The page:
Mace’s Lane HS renovation seeks support

Dorchester Banner/Dave Ryan
The Rev. Keith Cornish shared news of a project to renovate the remaining section of Mace’s Lane High School.

CAMBRIDGE — Mace’s Lane High School was a pillar of the African-American community during the days of segregation. It went on to become an integrated middle school, and was eventually replaced by a more modern building on the same property.

But part of the old, red-brick structure is still there, and plans are being made to renovate it for use as a community center and museum of local, African-American history and culture.

The Rev. Keith Cornish spoke to the members of the County Council on May 21, asking them for a letter of support as the Mace’s Lane Alumni Association and the Good Shepherd Association seek $2 million to continue their work. The groups have already secured about $470,000 through various bond bills and grants.

The Rev. Cornish said he had spoken to the state’s U.S. senators last week in Washington, D.C., and noticed that in the Library of Congress there were artifacts related to the African-American experience. “When we look at this county, we have the Board of Ed, it was a junior high. We have the YMCA, it was the high school,” he said. Mace’s Lane would represent African-Americans as a culture, he said.

“Why I say that is because, if those other buildings had to go through this process, I don’t think they would still be in existence. But anyway, we’ve been dealt this hand, and we’re honored to take our part,” he said. “We’re at the point of applying for a $2 million grant from the Department of Housing and Urban Development.”

This would allow the groups to complete the project within five years, the Rev. Cornish said, adding that they now need the county to state its intention to one day give the group the property or lease it to them. He also said while the local business community has not pledged support for the job, the groups needed to communicate their goals differently to gain backing.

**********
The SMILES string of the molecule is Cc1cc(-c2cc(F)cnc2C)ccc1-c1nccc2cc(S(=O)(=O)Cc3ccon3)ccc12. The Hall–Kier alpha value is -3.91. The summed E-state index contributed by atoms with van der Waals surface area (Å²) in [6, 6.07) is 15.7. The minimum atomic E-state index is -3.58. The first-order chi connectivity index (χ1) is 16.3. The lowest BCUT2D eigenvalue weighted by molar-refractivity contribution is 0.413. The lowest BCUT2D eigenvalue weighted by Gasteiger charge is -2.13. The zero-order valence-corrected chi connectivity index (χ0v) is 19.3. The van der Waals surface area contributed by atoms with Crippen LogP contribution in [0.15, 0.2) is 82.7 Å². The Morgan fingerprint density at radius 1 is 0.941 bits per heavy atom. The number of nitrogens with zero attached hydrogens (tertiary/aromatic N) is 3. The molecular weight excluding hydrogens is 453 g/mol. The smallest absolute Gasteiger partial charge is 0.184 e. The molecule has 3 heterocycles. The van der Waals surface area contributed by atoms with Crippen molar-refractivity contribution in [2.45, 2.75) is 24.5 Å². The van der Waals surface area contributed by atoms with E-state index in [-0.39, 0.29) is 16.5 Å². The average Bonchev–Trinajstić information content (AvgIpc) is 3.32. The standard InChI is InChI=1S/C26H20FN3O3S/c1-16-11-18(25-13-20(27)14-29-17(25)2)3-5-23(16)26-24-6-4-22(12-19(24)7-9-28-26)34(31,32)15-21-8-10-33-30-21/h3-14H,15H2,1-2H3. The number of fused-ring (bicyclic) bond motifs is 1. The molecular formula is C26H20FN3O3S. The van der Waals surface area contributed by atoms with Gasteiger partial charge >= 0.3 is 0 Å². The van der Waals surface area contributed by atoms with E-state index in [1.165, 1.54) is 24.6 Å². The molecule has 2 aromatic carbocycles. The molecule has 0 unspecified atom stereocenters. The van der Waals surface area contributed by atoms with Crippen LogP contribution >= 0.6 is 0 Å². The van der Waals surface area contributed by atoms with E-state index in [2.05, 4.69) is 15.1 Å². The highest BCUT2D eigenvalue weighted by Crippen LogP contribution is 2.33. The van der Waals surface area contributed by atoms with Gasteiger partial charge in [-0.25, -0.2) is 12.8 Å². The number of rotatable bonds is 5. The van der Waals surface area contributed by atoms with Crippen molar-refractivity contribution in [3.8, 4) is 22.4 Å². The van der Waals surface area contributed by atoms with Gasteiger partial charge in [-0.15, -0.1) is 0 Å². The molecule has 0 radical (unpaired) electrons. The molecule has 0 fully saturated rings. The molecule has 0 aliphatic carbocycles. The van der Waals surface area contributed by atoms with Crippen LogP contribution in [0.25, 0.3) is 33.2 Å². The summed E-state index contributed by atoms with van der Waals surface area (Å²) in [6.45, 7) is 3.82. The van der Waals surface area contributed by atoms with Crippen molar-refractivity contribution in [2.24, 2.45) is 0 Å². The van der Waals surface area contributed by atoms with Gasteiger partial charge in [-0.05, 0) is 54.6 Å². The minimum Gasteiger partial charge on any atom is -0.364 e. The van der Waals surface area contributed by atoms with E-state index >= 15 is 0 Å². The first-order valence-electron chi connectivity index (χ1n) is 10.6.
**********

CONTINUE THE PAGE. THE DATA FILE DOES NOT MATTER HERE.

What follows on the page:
In the meantime, he said, “We have a lot of energy, a lot of enthusiasm moving forward.”

“I like what you’ve done so far,” Council Member Ricky Travers (District 3) said. “You’ve come a long way since the start of the process.”

Mr. Travers made a motion to start the process of transferring the property to the groups, with a reversion clause specifying that if the project does not move forward, the site would return to the county.

A discussion then followed regarding transferring ownership or leasing, with County Attorney E. Thomas Merryweather pointing out that it is difficult to get funding for a leased building. Outright transfer, though, needs approval from the state’s Board of Public Works, because it is a school property.

Council members voted unanimously to begin the process to transfer the property to the groups.

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